We quit going to the Slater Zoo long before it closed. Mom and Dad were appalled at the condition of the animals in their confining wire cages and the smell emanating from them, especially as the park had once been a showplace.

Somewhere along the line (I was probably in my early teens) we eventually abandoned the long trek to the beaches as well. While I loved the seashore and Daddy loved to fish, none of us liked the crowds and their distasteful trash, and I loathed coming home coated in sand and having to scrub off. I simply liked walking along the ocean, looking at the seabirds, picking up shells, enjoying the only "air conditioning" that existed back then. In my toddler days we went to East Matunuck, but as I grew older it grew more crowded, and the jellyfish problem became intent. We tried Scarborough, but the waves were too strong and the noisy teenagers finally drove us away. Our last respite, faithful Sand Hill Cove, was finally deserted, too. We chose instead to buy fish and occasionally walk the sea wall in Galilee, and many times we'd take folding chairs and spend an hour or two on the flanks of the Coast Guard station at Point Judith. Occasionally foggy days and the bellowing lighthouse deterred us from visiting at length, but we would still make the pilgrimage.

Our new favorite haunt, especially when they bulldozed the aging, ugly abandoned buildings along Thames Street and built the Brick Walk Marketplace, became Newport. We almost always got there "the long way," via Fall River and Mom could never pass St. Anne's Church without stopping to say a prayer and have some Masses said. On Sundays the upper church would be open and we'd wander about for a half hour in the cool dimness, awed by the sun through the stained glass windows, and visiting each of the chapels in turn. It was a warm haven to the Catholic community—several statues had worn spots on their feet where generations of men and women and children had touched the saint and then said a prayer. Downstairs was the church store; my little books about the saints were from St. Anne's store.

Sometimes, however, we skipped Fall River entirely and went directly to Newport via the Mount Hope Bridge. We'd park at the Brick Walk Marketplace or near the old train station before it was appropriated for more touristy things, walk about the little shops, have an ice cream from Newport Creamery or a sweet-sour-cold Del's Lemonade, occasionally stroll out to the wharfs to look at the sailboats and fishing vessels, then head out to Ocean Drive. Often we would stop at Fort Adams, where my dad had been stationed for a short time during World War II, although there was really nothing to see. The Fort then only opened on Army Day, back then scheduled appropriately for Father's Day, and we would go see the jeeps and helicopters and watch the soldiers rappel from moving "choppers."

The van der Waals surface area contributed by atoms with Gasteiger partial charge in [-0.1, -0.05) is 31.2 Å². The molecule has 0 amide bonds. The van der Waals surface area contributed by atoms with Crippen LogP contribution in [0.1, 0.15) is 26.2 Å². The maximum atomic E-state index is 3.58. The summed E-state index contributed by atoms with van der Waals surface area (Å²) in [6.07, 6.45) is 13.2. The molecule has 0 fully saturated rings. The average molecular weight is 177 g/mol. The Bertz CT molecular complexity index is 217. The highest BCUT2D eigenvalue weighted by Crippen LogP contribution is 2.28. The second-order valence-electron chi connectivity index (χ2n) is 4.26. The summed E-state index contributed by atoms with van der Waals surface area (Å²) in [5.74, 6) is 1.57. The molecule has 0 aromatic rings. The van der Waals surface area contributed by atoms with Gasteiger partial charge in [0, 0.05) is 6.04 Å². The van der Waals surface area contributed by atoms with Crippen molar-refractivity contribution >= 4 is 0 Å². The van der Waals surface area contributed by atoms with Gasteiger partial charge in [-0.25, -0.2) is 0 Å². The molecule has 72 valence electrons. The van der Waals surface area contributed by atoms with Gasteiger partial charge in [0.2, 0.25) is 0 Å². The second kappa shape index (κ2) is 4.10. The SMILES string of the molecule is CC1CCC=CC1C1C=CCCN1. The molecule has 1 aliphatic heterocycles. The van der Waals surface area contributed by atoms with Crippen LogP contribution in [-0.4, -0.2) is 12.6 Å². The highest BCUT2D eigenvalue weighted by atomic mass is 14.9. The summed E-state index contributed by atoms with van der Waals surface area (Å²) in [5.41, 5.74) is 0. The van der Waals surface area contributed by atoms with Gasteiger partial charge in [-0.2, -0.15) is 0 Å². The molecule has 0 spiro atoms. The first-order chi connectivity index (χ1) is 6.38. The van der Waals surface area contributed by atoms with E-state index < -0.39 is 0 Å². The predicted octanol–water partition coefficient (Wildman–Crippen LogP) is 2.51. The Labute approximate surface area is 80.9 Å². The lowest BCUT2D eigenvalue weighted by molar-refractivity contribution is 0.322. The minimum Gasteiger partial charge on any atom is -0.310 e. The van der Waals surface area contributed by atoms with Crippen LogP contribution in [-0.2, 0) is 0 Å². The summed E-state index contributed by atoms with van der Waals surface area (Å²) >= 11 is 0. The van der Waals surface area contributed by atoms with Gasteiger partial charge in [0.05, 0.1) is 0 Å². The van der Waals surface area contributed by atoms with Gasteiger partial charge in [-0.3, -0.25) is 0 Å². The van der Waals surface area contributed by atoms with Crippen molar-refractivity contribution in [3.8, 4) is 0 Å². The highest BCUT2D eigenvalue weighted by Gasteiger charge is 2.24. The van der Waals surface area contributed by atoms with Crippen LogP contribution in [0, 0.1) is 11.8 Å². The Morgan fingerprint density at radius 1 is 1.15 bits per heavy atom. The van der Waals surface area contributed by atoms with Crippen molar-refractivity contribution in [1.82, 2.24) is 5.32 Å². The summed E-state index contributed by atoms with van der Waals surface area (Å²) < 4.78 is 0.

At the middle of the ride, before we drove home via Bellevue Avenue and a glimpse through the walls at the glittering summer cottages of the 19th century rich, came nirvana, known on the map merely as Brenton Point. Long before the parking area was nicely graveled and fences put up and wildflowers planted, long before the ugly "Bumps" reared its concrete heads to spoil the scenery, we would park among the thorny wild roses and descend the crumbling concrete steps of the WPA-era retaining wall and walk on the layered grey-and-black rocks. Oh, how many dreams could be dreamed and fantasies could be indulged on those rocks as the cooling wind lifted your hair and blew away the summer torpor. One could be an explorer or a romance heroine windswept on the rocky shore.

I only mistily remember the old Budlong house that sat for years on that point; in walks we would trace the old paths and what remained of the garden, use the gatehouse bathrooms when they were finally opened to the public. I could rarely get anyone to walk back there with me, but when I did, I loved to explore the old stables. A devotee of Black Beauty and other equine stories, I had only to slit my eyes to see the structure whole again, imagine the glossy chestnut and bay and black carriage horses in loose boxes and stalls, the stablehands forking hay down from the loft, the head groom inspecting tack or supervising the cleaning of one of the big carriages. How sad to watch the deterioration of the years, and to finally, recently find the structure so unsafe it was finally fenced off! As Anne Shirley might say, it was a place with "scope for the imagination."